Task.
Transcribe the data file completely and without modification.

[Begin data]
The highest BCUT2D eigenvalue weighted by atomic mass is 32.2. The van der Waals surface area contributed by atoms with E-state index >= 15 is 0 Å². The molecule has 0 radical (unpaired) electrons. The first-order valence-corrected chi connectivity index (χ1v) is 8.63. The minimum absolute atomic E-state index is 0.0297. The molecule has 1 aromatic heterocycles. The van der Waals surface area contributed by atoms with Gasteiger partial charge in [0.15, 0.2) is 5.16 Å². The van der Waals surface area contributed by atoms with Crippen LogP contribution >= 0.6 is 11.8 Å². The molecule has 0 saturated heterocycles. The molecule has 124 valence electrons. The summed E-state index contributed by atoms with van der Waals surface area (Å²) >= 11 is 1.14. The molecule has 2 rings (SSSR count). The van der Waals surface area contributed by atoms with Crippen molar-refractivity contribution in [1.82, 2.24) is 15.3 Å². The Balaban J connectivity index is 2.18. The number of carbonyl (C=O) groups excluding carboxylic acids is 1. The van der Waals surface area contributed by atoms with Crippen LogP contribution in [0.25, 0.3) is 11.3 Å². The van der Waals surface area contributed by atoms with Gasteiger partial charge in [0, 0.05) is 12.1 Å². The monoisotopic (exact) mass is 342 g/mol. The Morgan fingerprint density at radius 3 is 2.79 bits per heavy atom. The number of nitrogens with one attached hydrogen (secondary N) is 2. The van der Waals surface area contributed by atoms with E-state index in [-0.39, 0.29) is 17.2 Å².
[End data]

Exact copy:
The highest BCUT2D eigenvalue weighted by atomic mass is 32.2. The van der Waals surface area contributed by atoms with E-state index >= 15 is 0 Å². The molecule has 0 radical (unpaired) electrons. The first-order valence-corrected chi connectivity index (χ1v) is 8.63. The minimum absolute atomic E-state index is 0.0297. The molecule has 1 aromatic heterocycles. The van der Waals surface area contributed by atoms with Gasteiger partial charge in [0.15, 0.2) is 5.16 Å². The van der Waals surface area contributed by atoms with Crippen LogP contribution >= 0.6 is 11.8 Å². The molecule has 0 saturated heterocycles. The molecule has 124 valence electrons. The summed E-state index contributed by atoms with van der Waals surface area (Å²) >= 11 is 1.14. The molecule has 2 rings (SSSR count). The van der Waals surface area contributed by atoms with Crippen molar-refractivity contribution in [1.82, 2.24) is 15.3 Å². The Balaban J connectivity index is 2.18. The number of carbonyl (C=O) groups excluding carboxylic acids is 1. The van der Waals surface area contributed by atoms with Crippen LogP contribution in [0.25, 0.3) is 11.3 Å². The van der Waals surface area contributed by atoms with Gasteiger partial charge in [0, 0.05) is 12.1 Å². The monoisotopic (exact) mass is 342 g/mol. The Morgan fingerprint density at radius 3 is 2.79 bits per heavy atom. The number of nitrogens with one attached hydrogen (secondary N) is 2. The van der Waals surface area contributed by atoms with E-state index in [-0.39, 0.29) is 17.2 Å².